• Marketing Myth #2: Paid channels are how you boost your content’s reach.
    • This has some grains of truth since paid channels definitely do help amplify your posts. However, paid amplification works best on pieces that already do well organically. The caution here is to be wary of pouring dollars into short-term, one-off returns and have a deep understanding of what works well organically.
  • Marketing Myth #3: Best practices are recommendations, not requirements.
    • Most best practices are taken from correlation of data. Correlation is a recommendation and should be used as a path for inquiry and experimentation…not as a set of rules to follow.

The final takeaway from Randy’s session was that content marketers are responsible for content and marketing. Great content is not just about quality content, it’s about great marketing—which means avoiding these pitfalls and planning for success.

3. Broadcast with a Podcast

In the Evolution and Opportunities in Business Podcasting Q&A session, we sat with Mitch Joel, President of Mirium, and Jay Baer, President of Convince & Convert, to discuss the opportunity that podcasting offers to today’s content marketers, which is huge. According to Jay, more people listen to podcasts than use Twitter. I’ll just let that sink in. Plus, there is really no replacement for talking into someone’s ear for a half hour or hour. But, they cautioned that the only way to be successful is if your podcast is the favorite podcast in the world of a specific group of people (and it can be pretty specific). If you can’t offer that, then it might not be worth doing.

So how do they recommend you get started and what do you need? Here’s what you need: a will to record, a way to record, and a way to distribute. Okay, it’s a few more steps than that, but honestly, the best way to get started is to start and then learn and iterate as you go. Based on Mitch and Jay’s advice, you’ll also want to determine these elements:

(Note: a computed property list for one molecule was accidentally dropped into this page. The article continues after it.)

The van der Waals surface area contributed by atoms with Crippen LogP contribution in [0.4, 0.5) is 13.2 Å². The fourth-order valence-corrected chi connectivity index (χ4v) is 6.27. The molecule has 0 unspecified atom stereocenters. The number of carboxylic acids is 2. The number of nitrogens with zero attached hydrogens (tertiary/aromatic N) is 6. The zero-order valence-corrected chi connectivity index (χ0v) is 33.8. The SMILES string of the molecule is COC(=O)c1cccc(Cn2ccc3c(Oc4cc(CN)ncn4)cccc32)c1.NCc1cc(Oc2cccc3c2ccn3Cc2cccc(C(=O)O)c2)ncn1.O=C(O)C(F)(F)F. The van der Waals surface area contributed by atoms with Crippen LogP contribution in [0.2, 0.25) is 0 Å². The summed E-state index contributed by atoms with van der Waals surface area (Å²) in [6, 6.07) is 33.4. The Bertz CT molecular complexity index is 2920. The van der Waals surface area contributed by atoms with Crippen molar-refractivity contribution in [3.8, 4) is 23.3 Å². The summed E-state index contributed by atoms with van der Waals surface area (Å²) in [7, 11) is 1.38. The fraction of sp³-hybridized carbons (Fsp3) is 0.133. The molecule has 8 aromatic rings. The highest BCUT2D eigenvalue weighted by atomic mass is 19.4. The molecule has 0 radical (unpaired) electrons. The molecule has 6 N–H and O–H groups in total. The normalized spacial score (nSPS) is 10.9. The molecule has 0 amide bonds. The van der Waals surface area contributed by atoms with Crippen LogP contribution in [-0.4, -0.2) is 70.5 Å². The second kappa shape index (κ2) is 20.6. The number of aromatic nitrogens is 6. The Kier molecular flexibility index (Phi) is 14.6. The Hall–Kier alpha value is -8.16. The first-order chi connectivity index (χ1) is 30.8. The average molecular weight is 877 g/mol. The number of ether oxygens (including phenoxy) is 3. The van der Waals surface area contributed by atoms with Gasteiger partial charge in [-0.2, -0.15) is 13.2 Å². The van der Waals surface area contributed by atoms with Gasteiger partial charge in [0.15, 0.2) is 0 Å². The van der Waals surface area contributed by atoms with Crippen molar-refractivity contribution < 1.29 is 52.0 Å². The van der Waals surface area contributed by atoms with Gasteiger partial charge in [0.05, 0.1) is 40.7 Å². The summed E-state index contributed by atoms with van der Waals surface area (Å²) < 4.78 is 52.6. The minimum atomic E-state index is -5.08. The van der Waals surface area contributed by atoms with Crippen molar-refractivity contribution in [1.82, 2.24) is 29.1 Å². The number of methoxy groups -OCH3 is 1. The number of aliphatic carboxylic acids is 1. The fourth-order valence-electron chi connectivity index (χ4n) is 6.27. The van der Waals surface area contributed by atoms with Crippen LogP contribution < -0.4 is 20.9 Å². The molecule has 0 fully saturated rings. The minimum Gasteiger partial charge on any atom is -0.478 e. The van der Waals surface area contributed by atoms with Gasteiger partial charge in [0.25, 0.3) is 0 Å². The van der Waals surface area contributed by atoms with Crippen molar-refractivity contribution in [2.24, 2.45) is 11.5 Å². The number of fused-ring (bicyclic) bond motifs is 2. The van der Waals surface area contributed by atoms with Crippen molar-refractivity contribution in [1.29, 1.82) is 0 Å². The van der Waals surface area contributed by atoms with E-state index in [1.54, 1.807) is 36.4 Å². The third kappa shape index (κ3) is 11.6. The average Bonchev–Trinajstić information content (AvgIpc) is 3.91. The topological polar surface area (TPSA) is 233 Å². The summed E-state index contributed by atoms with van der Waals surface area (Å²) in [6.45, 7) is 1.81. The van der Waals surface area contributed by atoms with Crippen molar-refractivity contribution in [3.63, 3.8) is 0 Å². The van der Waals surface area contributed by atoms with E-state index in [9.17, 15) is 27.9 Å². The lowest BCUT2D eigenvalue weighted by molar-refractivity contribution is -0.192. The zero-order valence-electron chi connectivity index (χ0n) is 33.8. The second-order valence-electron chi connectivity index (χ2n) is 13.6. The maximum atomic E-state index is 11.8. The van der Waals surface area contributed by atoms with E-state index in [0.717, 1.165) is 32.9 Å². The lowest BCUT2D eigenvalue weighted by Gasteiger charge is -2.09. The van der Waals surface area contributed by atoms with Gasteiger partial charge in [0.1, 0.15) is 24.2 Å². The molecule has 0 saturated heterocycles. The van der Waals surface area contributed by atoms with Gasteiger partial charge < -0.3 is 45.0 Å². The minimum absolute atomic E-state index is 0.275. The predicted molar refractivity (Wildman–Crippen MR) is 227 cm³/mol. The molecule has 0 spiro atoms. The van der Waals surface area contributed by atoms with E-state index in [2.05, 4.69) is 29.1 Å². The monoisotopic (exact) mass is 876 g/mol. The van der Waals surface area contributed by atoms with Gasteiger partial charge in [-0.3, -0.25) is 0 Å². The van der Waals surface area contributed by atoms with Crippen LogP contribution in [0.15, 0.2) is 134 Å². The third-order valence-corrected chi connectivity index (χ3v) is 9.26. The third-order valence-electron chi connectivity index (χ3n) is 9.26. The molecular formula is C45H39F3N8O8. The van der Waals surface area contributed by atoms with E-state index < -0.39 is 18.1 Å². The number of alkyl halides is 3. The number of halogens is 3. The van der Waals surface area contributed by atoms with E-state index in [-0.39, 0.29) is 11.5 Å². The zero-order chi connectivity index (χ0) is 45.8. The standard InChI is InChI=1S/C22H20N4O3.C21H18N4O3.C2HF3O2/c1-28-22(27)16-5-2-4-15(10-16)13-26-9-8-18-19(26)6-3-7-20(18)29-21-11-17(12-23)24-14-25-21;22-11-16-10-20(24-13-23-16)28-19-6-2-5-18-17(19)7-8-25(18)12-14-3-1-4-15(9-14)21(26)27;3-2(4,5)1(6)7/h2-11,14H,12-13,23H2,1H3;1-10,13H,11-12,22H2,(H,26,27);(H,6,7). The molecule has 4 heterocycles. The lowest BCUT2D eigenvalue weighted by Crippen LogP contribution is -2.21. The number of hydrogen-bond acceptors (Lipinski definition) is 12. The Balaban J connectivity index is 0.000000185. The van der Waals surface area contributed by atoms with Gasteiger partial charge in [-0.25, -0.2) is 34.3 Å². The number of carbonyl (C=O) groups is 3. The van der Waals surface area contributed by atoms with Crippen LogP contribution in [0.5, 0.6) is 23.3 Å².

• A host and format: Unless you are Malcom Gladwell, no one knows who you are and no one cares. Choose a host who’s dynamic and identify your podcast style. Some people make their podcast an interview, some focus it on one person, and others have a panel style. Determine what works for you.
  • A guest: The big advice here? Don’t box out of your weight class. This means you need to start with people you know, where there is already familiarity. If you’re just starting, don’t go straight for Seth Godin or Oprah… you don’t have value to offer them (yet). Your success will build and then you can increase your range.
  • The content: This is a pretty important one. Identify what you’re talking about, do your research ahead of time, and be well-informed. A tip for content? Get to the meat of what you want to say, and fast.

This form of content is underutilized by marketers today, and I left the session with my fellow attendees with my eyes open to the opportunity this medium offers.

With the close of Content Marketing World, there are a million lessons and tips I didn’t capture, but were captured by the thousands of other attendees—check them out with the hashtag #CMWorld. The biggest takeaway from this year’s conference? The enthusiasm for getting the most out of content exists and there are a ton of smart minds working on finding the best way to offer value. If you’re looking for more tips on how to make your content shine, check out my webinar 8 Mistakes Content Marketers Make and How to Avoid Them.